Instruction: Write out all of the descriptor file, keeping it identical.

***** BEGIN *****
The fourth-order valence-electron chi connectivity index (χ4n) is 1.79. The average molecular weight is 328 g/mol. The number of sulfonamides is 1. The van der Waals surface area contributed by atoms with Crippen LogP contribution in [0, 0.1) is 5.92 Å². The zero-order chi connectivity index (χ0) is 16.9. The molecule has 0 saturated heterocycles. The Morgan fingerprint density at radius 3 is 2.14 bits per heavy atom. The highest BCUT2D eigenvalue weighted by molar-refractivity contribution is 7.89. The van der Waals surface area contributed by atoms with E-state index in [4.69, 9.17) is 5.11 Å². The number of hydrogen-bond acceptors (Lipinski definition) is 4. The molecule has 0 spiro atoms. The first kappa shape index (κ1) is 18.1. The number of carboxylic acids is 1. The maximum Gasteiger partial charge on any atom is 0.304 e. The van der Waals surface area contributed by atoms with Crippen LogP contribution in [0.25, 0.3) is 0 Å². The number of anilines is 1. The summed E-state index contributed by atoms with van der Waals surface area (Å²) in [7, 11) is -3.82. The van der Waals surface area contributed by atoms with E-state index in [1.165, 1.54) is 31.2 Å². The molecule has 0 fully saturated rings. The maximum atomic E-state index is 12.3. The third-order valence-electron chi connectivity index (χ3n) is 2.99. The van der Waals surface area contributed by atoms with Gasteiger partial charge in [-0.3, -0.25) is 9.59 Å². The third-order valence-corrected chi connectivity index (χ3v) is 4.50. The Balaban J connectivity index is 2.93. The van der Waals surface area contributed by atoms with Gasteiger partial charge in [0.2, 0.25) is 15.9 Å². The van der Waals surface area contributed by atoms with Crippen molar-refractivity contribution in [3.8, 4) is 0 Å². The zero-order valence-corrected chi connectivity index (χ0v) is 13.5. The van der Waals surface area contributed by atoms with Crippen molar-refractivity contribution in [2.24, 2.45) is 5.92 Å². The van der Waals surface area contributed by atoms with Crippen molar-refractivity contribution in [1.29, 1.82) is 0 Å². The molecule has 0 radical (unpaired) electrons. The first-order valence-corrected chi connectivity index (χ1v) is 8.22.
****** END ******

The fourth-order valence-electron chi connectivity index (χ4n) is 1.79. The average molecular weight is 328 g/mol. The number of sulfonamides is 1. The van der Waals surface area contributed by atoms with Crippen LogP contribution in [0, 0.1) is 5.92 Å². The zero-order chi connectivity index (χ0) is 16.9. The molecule has 0 saturated heterocycles. The Morgan fingerprint density at radius 3 is 2.14 bits per heavy atom. The highest BCUT2D eigenvalue weighted by molar-refractivity contribution is 7.89. The van der Waals surface area contributed by atoms with E-state index in [4.69, 9.17) is 5.11 Å². The number of hydrogen-bond acceptors (Lipinski definition) is 4. The molecule has 0 spiro atoms. The first kappa shape index (κ1) is 18.1. The number of carboxylic acids is 1. The maximum Gasteiger partial charge on any atom is 0.304 e. The van der Waals surface area contributed by atoms with Crippen LogP contribution in [0.25, 0.3) is 0 Å². The number of anilines is 1. The summed E-state index contributed by atoms with van der Waals surface area (Å²) in [7, 11) is -3.82. The van der Waals surface area contributed by atoms with E-state index in [1.165, 1.54) is 31.2 Å². The molecule has 0 fully saturated rings. The maximum atomic E-state index is 12.3. The third-order valence-electron chi connectivity index (χ3n) is 2.99. The van der Waals surface area contributed by atoms with Gasteiger partial charge in [-0.3, -0.25) is 9.59 Å². The third-order valence-corrected chi connectivity index (χ3v) is 4.50. The Balaban J connectivity index is 2.93. The van der Waals surface area contributed by atoms with Gasteiger partial charge in [0.2, 0.25) is 15.9 Å². The van der Waals surface area contributed by atoms with Crippen molar-refractivity contribution in [3.8, 4) is 0 Å². The zero-order valence-corrected chi connectivity index (χ0v) is 13.5. The van der Waals surface area contributed by atoms with Crippen molar-refractivity contribution in [2.24, 2.45) is 5.92 Å². The van der Waals surface area contributed by atoms with Crippen molar-refractivity contribution in [1.29, 1.82) is 0 Å². The molecule has 0 radical (unpaired) electrons. The first-order valence-corrected chi connectivity index (χ1v) is 8.22.